The body design is very reminiscent of a DSLR, which is fully weatherproofed and built to last. The AF system is the same one found in the Pentax K-3, with 27 AF points, 25 of these being cross type, with a range of -3EV. Image quality is amazing, with a wide variety of lenses available, but it is rather heavy, weighing over 1.5kg. Still, it’s a fantastic medium format solution if you have the pennies.
The Fujifilm GFX 50S was a pretty groundbreaking proposition when it was first released. It offers medium format workings with a huge 51.4MP resolution, at full-blown DSLR prices. It’s far cheaper than other medium format cameras of the time, coming with a 3.2-inch tilting touchscreen, hybrid viewfinder, a burst speed of 3fps, and video resolution of 1080p.
The body design feels like a mirrorless camera, with a chunky rear backplate, but also with plenty of manual controls and a very usable medium format-like viewfinder. Plus points include it’s very rounded feature set, excellent image quality and excellent value for money. It may not have the ultimate resolution of the GFX 100 or lightweight features of the GFX 50R, but the GFX 50S is possibly one of the best all-rounders.
5. Fujifilm GFX 50R (Budget Winner)
The Fujifilm GFX 50R may seem small for a medium format camera, being more like an old rangefinder, but it still packs a 51.4MP punch. One of the more portable cameras in this list, it doesn’t skimp on quality, with a 3.2-inch touchscreen having 2.36 million dots, an OLED viewfinder, 3fps burst speed, and video quality coming in at 1080p.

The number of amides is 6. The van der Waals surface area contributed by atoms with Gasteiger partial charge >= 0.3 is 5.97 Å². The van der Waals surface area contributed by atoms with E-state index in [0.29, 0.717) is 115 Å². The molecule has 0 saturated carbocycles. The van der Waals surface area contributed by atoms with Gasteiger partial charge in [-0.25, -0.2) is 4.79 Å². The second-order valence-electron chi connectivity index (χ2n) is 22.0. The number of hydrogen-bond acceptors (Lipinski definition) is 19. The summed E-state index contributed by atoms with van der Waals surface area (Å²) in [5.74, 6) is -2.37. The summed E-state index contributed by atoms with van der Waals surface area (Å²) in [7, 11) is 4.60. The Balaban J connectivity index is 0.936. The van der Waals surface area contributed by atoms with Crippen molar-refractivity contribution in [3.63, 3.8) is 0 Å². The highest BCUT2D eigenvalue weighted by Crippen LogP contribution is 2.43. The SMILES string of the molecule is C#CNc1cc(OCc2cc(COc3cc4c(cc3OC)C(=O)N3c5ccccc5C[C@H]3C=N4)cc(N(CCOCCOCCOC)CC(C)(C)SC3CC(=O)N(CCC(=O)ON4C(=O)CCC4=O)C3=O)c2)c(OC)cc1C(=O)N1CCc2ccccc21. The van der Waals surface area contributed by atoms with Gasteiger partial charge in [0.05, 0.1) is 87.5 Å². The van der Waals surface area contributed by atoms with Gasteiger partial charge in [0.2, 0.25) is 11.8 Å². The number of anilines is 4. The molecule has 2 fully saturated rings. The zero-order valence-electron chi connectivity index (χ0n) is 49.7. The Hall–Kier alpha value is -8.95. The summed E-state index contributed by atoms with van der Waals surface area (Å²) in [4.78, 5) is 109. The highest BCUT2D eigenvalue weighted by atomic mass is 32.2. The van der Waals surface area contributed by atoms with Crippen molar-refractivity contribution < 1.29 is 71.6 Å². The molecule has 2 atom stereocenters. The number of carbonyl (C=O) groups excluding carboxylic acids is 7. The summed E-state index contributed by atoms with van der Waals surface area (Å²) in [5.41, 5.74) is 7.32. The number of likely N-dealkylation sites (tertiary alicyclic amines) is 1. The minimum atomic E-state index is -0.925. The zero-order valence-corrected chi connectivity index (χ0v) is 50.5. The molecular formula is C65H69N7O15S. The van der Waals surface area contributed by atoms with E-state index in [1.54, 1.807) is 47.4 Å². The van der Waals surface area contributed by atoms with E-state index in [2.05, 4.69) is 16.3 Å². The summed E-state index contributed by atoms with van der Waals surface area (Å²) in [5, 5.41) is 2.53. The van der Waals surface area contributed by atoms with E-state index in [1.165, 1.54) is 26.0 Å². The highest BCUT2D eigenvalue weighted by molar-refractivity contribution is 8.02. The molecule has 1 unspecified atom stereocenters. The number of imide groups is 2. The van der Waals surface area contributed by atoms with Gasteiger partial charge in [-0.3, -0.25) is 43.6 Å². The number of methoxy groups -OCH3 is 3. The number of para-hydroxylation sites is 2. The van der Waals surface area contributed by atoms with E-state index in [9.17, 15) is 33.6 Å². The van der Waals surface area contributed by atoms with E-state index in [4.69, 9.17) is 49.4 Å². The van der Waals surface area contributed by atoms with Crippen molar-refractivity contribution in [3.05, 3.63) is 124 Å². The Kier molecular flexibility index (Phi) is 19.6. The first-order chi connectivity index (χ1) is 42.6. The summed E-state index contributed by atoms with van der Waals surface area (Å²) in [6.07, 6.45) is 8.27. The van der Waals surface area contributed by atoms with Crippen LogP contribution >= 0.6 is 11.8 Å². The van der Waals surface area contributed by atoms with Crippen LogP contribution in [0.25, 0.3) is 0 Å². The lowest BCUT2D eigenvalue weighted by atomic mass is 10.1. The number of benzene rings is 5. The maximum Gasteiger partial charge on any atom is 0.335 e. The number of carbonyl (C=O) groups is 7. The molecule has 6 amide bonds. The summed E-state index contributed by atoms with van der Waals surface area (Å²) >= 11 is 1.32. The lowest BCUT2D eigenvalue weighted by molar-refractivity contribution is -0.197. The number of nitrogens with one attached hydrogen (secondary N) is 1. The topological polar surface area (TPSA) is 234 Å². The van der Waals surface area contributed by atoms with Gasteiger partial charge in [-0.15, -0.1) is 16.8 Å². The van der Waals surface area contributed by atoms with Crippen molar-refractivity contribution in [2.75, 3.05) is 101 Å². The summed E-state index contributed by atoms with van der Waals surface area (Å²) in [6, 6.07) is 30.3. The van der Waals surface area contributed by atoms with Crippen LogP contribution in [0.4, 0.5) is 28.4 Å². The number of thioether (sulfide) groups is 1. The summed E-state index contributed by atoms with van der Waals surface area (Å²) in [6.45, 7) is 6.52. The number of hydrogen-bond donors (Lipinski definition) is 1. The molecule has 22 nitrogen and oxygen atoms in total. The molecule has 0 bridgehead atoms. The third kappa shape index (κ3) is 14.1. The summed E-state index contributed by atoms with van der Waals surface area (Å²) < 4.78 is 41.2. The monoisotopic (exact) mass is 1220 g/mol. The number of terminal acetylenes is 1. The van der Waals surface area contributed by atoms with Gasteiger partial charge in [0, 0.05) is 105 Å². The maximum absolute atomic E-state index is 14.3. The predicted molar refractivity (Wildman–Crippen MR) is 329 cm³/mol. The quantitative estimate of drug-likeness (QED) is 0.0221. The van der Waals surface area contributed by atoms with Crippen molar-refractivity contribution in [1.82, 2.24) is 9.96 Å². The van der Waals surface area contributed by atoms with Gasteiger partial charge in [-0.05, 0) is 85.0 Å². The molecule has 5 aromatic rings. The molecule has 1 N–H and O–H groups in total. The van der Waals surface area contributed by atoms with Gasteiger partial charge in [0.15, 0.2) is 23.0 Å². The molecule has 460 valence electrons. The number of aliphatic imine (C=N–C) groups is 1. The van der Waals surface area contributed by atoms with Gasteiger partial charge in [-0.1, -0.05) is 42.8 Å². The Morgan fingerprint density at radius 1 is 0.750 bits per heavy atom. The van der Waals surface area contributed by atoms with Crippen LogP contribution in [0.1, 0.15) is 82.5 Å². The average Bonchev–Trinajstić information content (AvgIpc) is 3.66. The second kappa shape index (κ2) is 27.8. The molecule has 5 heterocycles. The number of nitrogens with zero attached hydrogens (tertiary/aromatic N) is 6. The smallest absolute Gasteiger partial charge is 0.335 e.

The quality and resolution can’t be faulted, coupled with its compact size. It’s possibly the most affordable way to enter the medium format arena.
Choosing the Best Affordable Medium Format Cameras
This list may not contain a whopping amount of affordable medium format cameras currently on the market, but for good reason. As originally stated, they are specialist in use than a regular mirrorless DSLR camera, which means they may not be as fast, as good in low light or have an extended feature set. But they more than make up for things in resolution terms and with a good quality lens, image quality is generally exceptional.
The other main advantage is at base ISO levels, where the cameras above far exceed expectations. Use these cameras in their optimal working zones and you cannot fault the quality.
To give you an idea of the cost effectiveness of the above cameras, a PhaseOne XF IQ4 can you set you back $52,000, while the Hasselblad H6D-400c doesn’t give you much change from $48,000. In comparison, the cameras listed above are a steal.
Another thing to note about medium format cameras is that accompanying lenses are usually more expensive than those found on a traditional DSLR. Some of this is to do with their exceptional quality, but also their specialist nature. Again, if you don’t mind the extra financial outlay, the results are well worth the cost.
For studio photography, any of the above cameras will cut the mustard. If you need a camera solution to fit a variety of situations, then the new models have the most packed in facilities, but still aren’t the greatest for situations such as sports or wildlife photography. However, for the highest resolution levels around, you can’t beat the offerings listed above.